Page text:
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Inquire not who spoke this or that, but attend to what is spoken
It is in thy power to fan these thoughts into a continuous flame
If ye know these things, happy are ye if ye do them
The thought has occurred to many a reader,-although research does not confirm it,—that the De Imitatione Christi is not the product of one man's brain and pen, but that some pious compiler, for his own soul's need, sifted the Christian sands of his time and gathered up a little measure-full of the grains of gold. It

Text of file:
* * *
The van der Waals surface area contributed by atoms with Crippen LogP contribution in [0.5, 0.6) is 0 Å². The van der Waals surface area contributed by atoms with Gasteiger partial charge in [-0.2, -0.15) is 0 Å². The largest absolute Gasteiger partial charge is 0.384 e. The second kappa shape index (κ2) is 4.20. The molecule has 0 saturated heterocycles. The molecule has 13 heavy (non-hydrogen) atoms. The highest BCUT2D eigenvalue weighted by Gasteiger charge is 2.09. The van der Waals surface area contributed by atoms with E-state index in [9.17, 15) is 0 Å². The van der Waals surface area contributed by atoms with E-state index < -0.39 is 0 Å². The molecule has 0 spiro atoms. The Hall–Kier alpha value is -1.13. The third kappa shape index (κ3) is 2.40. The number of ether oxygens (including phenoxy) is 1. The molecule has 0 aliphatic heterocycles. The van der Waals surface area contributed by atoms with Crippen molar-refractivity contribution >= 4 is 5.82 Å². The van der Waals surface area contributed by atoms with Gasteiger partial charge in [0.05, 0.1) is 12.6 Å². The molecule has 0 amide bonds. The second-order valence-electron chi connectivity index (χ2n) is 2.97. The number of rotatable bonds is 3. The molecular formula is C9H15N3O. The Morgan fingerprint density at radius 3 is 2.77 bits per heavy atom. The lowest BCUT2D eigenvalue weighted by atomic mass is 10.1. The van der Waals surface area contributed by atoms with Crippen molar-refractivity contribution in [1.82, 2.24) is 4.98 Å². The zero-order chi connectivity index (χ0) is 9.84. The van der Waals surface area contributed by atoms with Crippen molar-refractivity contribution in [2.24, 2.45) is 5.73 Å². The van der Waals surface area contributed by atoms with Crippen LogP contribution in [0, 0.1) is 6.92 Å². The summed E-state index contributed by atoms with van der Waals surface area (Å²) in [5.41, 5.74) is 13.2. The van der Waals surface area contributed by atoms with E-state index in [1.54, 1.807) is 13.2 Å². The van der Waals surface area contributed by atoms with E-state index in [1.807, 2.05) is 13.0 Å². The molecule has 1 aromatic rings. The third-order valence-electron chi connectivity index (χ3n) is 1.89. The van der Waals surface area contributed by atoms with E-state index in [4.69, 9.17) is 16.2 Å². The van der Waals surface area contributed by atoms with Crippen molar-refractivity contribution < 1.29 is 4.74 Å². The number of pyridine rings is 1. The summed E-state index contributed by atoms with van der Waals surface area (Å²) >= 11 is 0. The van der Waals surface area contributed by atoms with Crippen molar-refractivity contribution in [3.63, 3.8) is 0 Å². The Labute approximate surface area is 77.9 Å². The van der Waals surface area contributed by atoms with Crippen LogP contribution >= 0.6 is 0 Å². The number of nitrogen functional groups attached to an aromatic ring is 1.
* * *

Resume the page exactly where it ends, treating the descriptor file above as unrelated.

to have been written by a man of no great originality save in self-obliteration,-a man whose wants and capacities were like everyone else's, so that what appeared rare and beautiful to him has seemed the same to many since.
To-day we still read the writings of long-past ages, for our higher self's sake.
But they are now for us only the sands, and each one as he reads sifts for himself and gathers out the gold-dust. Haply one who has so done is not acting amiss in offering his labour's yield to the public, for perchance it may prove precious to many.
But when, with no solicitude except to be faith